Hedges then turned his sights upon illuminating the failure of those who put themselves forth as proponents and indeed proclaimers of the Christian faith are often co-opted by those who not only are OK with systems of power, oppression and death, they would prefer them to remain in place. Hedges takes the framework of religious institutions and the liberal class to task for naively placating these forces, “inviting the wolf in” as he puts it. Not only that but he frames leaders of the “liberal” end of the political spectrum as only looking like liberals while selling their souls to the corporate world, turning the American dream into a cruel hoax. “Tolerating the intolerant leads to destruction of the tolerant.” Hedges sees the end result in this country (not only elsewhere) as reconfiguring our world into “neo-feudalism.”
But back to the church – Hedges tosses more fuel on the fire alleging that the church has forgotten that heretics exist, excoriating evangelicals (and others) for re-connecting with Newt Gingrich and others who “mock the core teachings of Christ” and who “stand by mutely as others betray and exploit the gospel of Christ with bigotry, hatred and greed.” As I was again thinking of Ezekiel taking on those who claimed to speak for YHWH that “all is well when all is not well” he moved in for the kill. “What was the point of ordination is you think you never have to fight for the message of the gospel?” It really doesn’t matter whether Hedges is speaking as one with or without faith, inside or outside the church- these words matter. We serving and aspiring leaders could ask ourselves- what will we risk for the sake of the gospel? I was reminded of the scene in the “Luther” movie when Luther is being cleaned up and prepared for his meeting with officials from Rome. He’s being counseled to back off and hold his tongue. With absolute clarity of purpose he pushes back against this with “when you so boldly sent me out to change the world, did you think there wouldn’t be a cost?” While there’s a point where Hedges’ polemic and I will part company, I cannot quibble with the claim that the longer we are tricked into investing faith in power systems we will be tricked into paths that lead to death-I think I heard this a time or two in Scripture. He speaks of what many would call “kingdom urgency” though never allowing such words to pass his lips. When do we decide we are too busy critiquing our critics or the process to actually take a stand on issues of peace, ecological destruction, injustice? They are in our own backyard. When he says we must be willing to accept the discomfort of action- was it not but a short time ago we wondered if we would deny Christ?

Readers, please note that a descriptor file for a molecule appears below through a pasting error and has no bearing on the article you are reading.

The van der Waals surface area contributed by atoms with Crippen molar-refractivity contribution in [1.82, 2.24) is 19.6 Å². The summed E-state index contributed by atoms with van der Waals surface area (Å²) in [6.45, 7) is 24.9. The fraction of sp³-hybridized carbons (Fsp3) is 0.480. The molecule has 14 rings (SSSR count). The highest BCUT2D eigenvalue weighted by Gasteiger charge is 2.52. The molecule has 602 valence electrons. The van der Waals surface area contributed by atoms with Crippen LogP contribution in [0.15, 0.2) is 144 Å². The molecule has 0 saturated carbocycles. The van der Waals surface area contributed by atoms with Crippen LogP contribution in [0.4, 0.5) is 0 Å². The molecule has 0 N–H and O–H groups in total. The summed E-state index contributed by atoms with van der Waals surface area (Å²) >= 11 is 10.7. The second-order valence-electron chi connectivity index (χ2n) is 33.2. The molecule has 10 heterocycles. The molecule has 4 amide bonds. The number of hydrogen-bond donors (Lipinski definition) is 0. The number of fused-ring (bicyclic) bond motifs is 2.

Where I ultimately believe Hedges’ vision is incomplete is that he seems to suggest that resistance, being a rebel and standing with the oppressed as a moral commitment are an end unto themselves. He quotes Augustine, the author of the notion that “hope has two beautiful daughters- anger at the way things are and courage to see that it doesn’t remain so.” He adjures that external reality around us cannot be a yardstick by which to measure life. As he ended his presentation he noted that the words we heard are not his, but his father’s – the Presbyterian pastor who stance ended his career- and noted:“And in Christian faith we call this resurrection.” These words brought tears to my eyes- but then I had to ask- what does the word “resurrection” mean? Redemption, vindication? Is this a buzzword for the God-people at LTSG or is it something more uttered by one scarred but still living that definition of “hope?” I don’t know- but this is why everyone who missed the talk before and the talk after- the ones who came for Hedges alone-missed the “rest of the story.”